Take responsibility for what come out of your mouth. Leadership means that you have to be held accountable for what you say and do. Think about how you are representing your company whenever you interact with others. When you make mistakes, own up to them. Never expect others to do the fixing for you.
 
Encourage passion for the work you do. When you show enthusiasm about something, it is contagious. Show enthusiasm for a new project and be passionate about the ideas your team has. Encouraging a passionate and enthusiastic attitude about work is a great way to inspire creativity in your team.
 
Be open with your communication with your team. Good communication is essential for effective teamwork. Make sure your team feels that any questions are welcome by having a helpful attitude. Your team cannot work for you if they are not sure of what you want. Keep an open-door policy for this reason.
 

 

 

Watson, come here. I need you to help me make a sale.

"Take away the telephone and you’d have a tough time doing business. Is this sales tool so vital that you take it for granted? (Read more…)

The post Watson, come here. I need you to help me make a sale. appeared first on SalesFuel."

http://salesfuel.com/watson-come-here-i-need-you-to-help-me-make-a-sale/

Be willing to accept feedback. Sometimes employees feel uncomfortable approaching a superior with problems or ideas unless prompted. Make the process more streamlined overall by seeking out opinions and suggestions from your employees. Try to keep an open door policy, and be willing to listen when your employees have something to say, even if you don't agree with the complaint.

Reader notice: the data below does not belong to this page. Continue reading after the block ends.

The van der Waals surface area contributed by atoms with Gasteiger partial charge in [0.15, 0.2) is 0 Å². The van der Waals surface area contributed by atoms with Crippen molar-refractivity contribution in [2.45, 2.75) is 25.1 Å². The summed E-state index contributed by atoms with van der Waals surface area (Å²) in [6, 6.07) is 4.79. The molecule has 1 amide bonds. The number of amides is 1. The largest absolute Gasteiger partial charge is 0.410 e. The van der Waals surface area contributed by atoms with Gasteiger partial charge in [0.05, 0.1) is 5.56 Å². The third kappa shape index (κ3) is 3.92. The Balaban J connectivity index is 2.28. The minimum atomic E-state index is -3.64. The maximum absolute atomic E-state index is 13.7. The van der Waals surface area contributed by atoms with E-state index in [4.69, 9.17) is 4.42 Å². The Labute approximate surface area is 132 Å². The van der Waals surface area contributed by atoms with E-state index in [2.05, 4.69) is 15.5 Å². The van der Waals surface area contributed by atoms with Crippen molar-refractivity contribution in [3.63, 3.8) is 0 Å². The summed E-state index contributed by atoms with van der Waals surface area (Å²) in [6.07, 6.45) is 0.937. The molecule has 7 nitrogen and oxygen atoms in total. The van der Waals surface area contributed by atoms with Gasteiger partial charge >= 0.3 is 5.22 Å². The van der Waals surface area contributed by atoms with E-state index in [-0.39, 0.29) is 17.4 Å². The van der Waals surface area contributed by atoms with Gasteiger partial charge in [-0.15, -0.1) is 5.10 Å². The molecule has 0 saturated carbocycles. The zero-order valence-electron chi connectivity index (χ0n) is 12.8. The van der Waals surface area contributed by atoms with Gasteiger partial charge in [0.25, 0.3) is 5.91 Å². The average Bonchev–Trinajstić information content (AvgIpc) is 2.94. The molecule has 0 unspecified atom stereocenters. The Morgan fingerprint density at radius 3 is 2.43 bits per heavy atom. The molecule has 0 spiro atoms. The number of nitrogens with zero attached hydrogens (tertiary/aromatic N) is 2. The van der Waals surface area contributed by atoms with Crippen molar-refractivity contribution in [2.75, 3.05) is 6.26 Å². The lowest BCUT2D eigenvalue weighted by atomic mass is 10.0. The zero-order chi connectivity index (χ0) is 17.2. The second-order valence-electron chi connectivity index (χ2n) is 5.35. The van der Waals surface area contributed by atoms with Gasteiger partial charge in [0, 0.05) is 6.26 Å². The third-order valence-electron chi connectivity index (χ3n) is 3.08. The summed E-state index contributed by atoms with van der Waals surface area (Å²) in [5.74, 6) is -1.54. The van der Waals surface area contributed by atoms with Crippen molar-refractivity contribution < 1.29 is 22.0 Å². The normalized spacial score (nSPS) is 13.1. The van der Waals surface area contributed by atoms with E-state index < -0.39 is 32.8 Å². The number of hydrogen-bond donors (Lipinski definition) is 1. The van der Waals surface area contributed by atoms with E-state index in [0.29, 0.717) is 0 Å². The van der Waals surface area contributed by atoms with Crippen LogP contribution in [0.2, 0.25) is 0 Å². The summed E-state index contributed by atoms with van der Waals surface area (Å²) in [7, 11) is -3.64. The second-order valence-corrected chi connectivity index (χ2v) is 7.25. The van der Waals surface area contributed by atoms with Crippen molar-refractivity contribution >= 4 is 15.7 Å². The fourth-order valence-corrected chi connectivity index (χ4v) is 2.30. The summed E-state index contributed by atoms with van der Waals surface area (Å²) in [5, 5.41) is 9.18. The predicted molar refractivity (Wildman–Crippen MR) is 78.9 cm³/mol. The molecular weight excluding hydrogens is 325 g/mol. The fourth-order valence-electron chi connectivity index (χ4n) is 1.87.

Use your knowledge of your employee's strengths when delegating work. Try to spread mundane tasks out over a large amount of employees. Give a variety of individuals the opportunity to attempt tasks that are challenging, exciting and give them some form of responsibility. One important aspect of being a good leader is building effective leadership abilities in others.
 
Good leaders identify and understand their obstacles before encountering them in insurmountable ways. Learn to anticipate a crisis and take steps to avoid it. It is possible to have a positive attitude and still not be in denial about potential pitfalls. Delegate team members to minimize risks using each person's individual strengths.
 
Being a leader can seem like an enviable role – all eyes are on you and you'll have a fair amount of power and prestige. But in the same vein, you'll have a tremendous amount of responsibility and will need to be accountable when things don't go well. Is this truly the role you want? The first step of being a leader is to think deeply about if this is the role you want to play.
 
Now you can see why it is important to always learn new skills that help people to become an effective leader. Leadership does not come overnight. It takes years of learning and a determination to be the best a person can be. With these great ideas that were in the above article, you too can be on your way to having leadership skills that really do work.